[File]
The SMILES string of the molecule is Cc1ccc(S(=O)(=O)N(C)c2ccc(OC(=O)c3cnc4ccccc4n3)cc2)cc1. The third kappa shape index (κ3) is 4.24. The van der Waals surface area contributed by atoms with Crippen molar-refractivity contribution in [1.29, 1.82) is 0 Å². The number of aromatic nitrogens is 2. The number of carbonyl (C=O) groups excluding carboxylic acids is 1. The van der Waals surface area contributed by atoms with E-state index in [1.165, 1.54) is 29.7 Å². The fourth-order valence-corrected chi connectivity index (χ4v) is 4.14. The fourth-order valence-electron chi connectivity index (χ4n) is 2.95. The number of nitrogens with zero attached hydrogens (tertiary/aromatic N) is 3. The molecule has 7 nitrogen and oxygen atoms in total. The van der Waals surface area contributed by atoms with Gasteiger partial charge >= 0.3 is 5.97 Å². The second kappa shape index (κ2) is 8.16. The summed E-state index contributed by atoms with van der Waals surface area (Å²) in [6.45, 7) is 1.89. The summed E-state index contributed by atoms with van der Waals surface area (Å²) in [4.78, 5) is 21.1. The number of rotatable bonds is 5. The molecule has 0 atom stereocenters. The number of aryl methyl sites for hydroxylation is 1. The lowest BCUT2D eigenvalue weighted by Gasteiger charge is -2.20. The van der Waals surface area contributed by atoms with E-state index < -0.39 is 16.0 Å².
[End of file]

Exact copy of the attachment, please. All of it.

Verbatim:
The SMILES string of the molecule is Cc1ccc(S(=O)(=O)N(C)c2ccc(OC(=O)c3cnc4ccccc4n3)cc2)cc1. The third kappa shape index (κ3) is 4.24. The van der Waals surface area contributed by atoms with Crippen molar-refractivity contribution in [1.29, 1.82) is 0 Å². The number of aromatic nitrogens is 2. The number of carbonyl (C=O) groups excluding carboxylic acids is 1. The van der Waals surface area contributed by atoms with E-state index in [1.165, 1.54) is 29.7 Å². The fourth-order valence-corrected chi connectivity index (χ4v) is 4.14. The fourth-order valence-electron chi connectivity index (χ4n) is 2.95. The number of nitrogens with zero attached hydrogens (tertiary/aromatic N) is 3. The molecule has 7 nitrogen and oxygen atoms in total. The van der Waals surface area contributed by atoms with Gasteiger partial charge >= 0.3 is 5.97 Å². The second kappa shape index (κ2) is 8.16. The summed E-state index contributed by atoms with van der Waals surface area (Å²) in [6.45, 7) is 1.89. The summed E-state index contributed by atoms with van der Waals surface area (Å²) in [4.78, 5) is 21.1. The number of rotatable bonds is 5. The molecule has 0 atom stereocenters. The number of aryl methyl sites for hydroxylation is 1. The lowest BCUT2D eigenvalue weighted by Gasteiger charge is -2.20. The van der Waals surface area contributed by atoms with E-state index < -0.39 is 16.0 Å².